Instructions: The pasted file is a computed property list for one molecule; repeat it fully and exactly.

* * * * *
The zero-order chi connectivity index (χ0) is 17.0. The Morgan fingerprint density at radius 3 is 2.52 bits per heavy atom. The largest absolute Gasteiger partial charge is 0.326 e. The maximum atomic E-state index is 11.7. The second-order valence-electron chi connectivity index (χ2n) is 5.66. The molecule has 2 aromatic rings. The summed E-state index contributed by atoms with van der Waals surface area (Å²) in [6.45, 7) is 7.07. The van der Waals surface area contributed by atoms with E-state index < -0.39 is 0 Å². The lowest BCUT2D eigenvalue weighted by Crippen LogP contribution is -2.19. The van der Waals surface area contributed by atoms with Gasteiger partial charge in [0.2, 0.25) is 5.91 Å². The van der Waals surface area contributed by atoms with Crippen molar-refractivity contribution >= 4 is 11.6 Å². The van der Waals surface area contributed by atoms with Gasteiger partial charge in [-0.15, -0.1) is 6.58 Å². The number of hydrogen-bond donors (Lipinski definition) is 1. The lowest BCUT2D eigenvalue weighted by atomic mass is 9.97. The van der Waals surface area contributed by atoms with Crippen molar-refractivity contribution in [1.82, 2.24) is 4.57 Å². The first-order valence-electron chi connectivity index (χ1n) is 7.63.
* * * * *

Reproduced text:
The zero-order chi connectivity index (χ0) is 17.0. The Morgan fingerprint density at radius 3 is 2.52 bits per heavy atom. The largest absolute Gasteiger partial charge is 0.326 e. The maximum atomic E-state index is 11.7. The second-order valence-electron chi connectivity index (χ2n) is 5.66. The molecule has 2 aromatic rings. The summed E-state index contributed by atoms with van der Waals surface area (Å²) in [6.45, 7) is 7.07. The van der Waals surface area contributed by atoms with E-state index < -0.39 is 0 Å². The lowest BCUT2D eigenvalue weighted by Crippen LogP contribution is -2.19. The van der Waals surface area contributed by atoms with Gasteiger partial charge in [0.2, 0.25) is 5.91 Å². The van der Waals surface area contributed by atoms with Crippen molar-refractivity contribution >= 4 is 11.6 Å². The van der Waals surface area contributed by atoms with Gasteiger partial charge in [-0.15, -0.1) is 6.58 Å². The number of hydrogen-bond donors (Lipinski definition) is 1. The lowest BCUT2D eigenvalue weighted by atomic mass is 9.97. The van der Waals surface area contributed by atoms with Crippen molar-refractivity contribution in [1.82, 2.24) is 4.57 Å². The first-order valence-electron chi connectivity index (χ1n) is 7.63.